So, the festive season has been and gone. Faces have been stuffed, gifts have been given, and Oxford Street’s famous Christmas lights have been taken down. But while January for many people brings to mind well-intentioned but ultimately doomed gym memberships, cold, wet weather and long winter nights without so much as a mince pie to take the edge off, London remains as vibrant a destination as ever in the first months of the year. Here are just a few of the attractions on offer.
Culture vultures of all stripes, as ever, should get themselves down to the British Museum, one of the world’s foremost collections devoted to human history, art and culture. General admission, as with many of London’s museums, is free – meaning that you can always duck in to escape the January weather (although, be warned, you’ll probably end up staying all day). The ticketed exhibitions, though, are particularly great in January. ‘Celts: Art & Identity’ is the first major exhibition to examine the full history of Celtic art and culture, with items from across Britain and Europe, including the Waterloo helmet and Battersea shield which were dragged up from the bed of the Thames. Museum members and under-16s get in free; adult admission is £16.50. The British Museum is also famous for its Egypt exhibitions, and ‘Faith After the Pharaohs’ takes in twelve centuries of Christian, Islamic and Jewish history from 30BC to 1171AD.
Meanwhile at another of the city’s great institutions, the Natural History Museum, you can check out some of the world’s very best wildlife photography at the Wildlife Photographer of the Year exhibit. Here, photographers capture the ferocity, beauty and high spectacle of the natural world and have their work exhibited on beautiful backlit panels, with over 100 of this year’s winning images on display. The exhibit runs until 10th April 2016, and adult tickets cost £13.50. Child and concession tickets are £6.75. Marble Arch by Montcalm’s central London location means that the Natural History Museum is just a stone’s throw away. If visual art is more your thing, head down to the National Gallery for ‘Visions of Paradise: Botticini’s Palmieri Altarpiece’, which is dedicated to the great artist’s Assumption of the Virgin, which has bewildered scholars for centuries.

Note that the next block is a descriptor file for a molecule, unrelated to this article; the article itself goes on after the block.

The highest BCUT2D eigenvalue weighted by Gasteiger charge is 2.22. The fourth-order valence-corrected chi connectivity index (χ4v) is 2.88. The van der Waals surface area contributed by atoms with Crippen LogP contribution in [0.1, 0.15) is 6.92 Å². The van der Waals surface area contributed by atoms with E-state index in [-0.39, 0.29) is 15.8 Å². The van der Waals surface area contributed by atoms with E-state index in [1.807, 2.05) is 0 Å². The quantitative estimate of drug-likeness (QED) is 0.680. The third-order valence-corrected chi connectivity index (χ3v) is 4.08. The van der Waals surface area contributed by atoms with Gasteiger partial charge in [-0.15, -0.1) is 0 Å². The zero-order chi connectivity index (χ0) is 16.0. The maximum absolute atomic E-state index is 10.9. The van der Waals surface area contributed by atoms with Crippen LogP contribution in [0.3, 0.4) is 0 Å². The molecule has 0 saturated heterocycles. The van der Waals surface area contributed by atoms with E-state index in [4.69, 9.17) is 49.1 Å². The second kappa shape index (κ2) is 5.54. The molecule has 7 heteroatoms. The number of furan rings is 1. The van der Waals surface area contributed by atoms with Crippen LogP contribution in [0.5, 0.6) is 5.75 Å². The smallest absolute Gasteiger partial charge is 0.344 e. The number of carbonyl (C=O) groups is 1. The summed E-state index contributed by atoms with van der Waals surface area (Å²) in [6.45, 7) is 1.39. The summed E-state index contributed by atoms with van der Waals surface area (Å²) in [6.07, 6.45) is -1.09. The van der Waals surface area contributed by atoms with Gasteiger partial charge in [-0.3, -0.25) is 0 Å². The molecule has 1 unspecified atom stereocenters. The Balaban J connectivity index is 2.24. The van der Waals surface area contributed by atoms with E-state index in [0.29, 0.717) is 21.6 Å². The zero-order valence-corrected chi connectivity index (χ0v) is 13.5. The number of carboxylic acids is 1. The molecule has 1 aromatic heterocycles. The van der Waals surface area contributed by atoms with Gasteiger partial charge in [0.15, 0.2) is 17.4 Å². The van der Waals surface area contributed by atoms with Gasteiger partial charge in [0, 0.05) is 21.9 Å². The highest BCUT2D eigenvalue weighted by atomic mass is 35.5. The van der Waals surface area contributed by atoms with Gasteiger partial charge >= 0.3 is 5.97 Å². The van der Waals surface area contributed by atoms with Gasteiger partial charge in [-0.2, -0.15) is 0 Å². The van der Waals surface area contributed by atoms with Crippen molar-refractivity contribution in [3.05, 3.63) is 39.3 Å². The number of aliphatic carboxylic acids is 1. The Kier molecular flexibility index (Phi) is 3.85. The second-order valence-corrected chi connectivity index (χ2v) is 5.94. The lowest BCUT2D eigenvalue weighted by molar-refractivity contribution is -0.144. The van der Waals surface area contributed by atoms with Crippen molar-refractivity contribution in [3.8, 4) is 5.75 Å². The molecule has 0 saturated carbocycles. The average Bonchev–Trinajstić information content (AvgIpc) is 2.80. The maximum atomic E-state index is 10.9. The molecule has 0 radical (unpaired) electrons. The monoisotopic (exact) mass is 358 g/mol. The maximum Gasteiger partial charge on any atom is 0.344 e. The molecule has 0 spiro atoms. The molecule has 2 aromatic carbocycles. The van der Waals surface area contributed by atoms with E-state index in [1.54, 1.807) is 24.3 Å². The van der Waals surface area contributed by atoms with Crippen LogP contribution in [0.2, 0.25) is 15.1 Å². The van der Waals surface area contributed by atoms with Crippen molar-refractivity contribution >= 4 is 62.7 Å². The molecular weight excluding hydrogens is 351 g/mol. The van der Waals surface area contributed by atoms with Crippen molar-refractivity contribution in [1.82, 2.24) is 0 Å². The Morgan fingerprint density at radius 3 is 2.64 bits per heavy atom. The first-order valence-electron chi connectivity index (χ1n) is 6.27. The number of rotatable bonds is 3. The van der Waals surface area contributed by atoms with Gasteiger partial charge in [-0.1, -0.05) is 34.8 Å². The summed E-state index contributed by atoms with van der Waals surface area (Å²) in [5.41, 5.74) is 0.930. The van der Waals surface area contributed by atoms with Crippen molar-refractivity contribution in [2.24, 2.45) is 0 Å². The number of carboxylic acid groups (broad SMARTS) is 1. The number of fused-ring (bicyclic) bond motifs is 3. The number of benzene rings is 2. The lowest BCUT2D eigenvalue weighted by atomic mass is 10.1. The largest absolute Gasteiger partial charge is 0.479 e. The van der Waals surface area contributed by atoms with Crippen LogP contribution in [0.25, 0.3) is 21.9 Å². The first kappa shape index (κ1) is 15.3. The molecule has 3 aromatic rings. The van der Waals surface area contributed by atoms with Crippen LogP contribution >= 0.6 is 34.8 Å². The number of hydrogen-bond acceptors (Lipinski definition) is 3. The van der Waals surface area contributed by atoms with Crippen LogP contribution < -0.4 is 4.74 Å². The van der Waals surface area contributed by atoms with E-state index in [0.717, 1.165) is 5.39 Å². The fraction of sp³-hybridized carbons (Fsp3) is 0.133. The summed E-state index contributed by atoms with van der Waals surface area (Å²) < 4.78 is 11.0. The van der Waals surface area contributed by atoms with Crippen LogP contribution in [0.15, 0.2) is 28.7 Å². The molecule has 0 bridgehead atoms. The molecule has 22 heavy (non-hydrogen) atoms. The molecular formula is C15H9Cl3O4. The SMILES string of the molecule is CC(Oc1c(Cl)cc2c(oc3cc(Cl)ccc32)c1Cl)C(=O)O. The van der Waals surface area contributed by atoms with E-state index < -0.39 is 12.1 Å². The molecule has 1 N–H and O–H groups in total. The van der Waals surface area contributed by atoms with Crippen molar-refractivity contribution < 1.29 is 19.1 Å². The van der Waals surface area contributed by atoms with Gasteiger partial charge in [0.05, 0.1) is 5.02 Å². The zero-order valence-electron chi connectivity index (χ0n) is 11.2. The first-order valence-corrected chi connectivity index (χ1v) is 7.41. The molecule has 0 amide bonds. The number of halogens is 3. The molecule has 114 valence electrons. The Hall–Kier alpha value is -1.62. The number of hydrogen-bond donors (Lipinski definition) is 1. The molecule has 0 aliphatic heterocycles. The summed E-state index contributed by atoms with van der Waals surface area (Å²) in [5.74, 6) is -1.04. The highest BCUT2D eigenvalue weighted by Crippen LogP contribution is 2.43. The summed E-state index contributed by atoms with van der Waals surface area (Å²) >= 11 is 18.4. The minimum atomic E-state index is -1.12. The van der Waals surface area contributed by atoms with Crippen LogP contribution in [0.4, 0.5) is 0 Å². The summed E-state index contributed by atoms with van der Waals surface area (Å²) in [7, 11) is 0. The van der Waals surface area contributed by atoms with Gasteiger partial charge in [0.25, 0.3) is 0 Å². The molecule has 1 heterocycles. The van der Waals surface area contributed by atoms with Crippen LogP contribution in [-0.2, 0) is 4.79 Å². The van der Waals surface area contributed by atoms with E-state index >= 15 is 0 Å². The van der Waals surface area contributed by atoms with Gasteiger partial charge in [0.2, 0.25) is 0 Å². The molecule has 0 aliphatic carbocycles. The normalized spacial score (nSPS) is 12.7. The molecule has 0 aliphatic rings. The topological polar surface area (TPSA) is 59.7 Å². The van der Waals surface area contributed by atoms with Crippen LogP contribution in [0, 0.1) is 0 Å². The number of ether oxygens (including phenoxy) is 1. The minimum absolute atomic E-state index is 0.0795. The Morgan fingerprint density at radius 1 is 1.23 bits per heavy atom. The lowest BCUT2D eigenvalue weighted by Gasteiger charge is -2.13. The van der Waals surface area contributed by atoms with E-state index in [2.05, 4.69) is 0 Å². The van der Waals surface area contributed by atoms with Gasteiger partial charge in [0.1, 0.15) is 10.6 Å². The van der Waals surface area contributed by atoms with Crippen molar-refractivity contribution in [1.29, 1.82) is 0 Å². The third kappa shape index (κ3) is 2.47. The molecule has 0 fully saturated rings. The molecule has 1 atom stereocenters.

If you’re missing the warm glow of London’s famous Christmas lights, don’t despair: there are still plenty of phosphorescent delights across the city. Perhaps the most notable comes courtesy of Lumiere London, the capital’s biggest ever light festival. Produced by events company Artichoke and supported by Mayor of London Boris Johnson, Lumiere features the work of international artists which transform London’s streets after dark, from King’s Cross to the West End, with 3D projections, interactive installations and other extraordinary light works. There is also the annual winter light display at Canary Wharf, which this year is a wind-powered installation courtesy of Dutch artist Rombout Frieling. The exhibit is designed to represent the wind, and is set against a fleet of ship’s sails floating across Canary Wharf’s Middle Dock.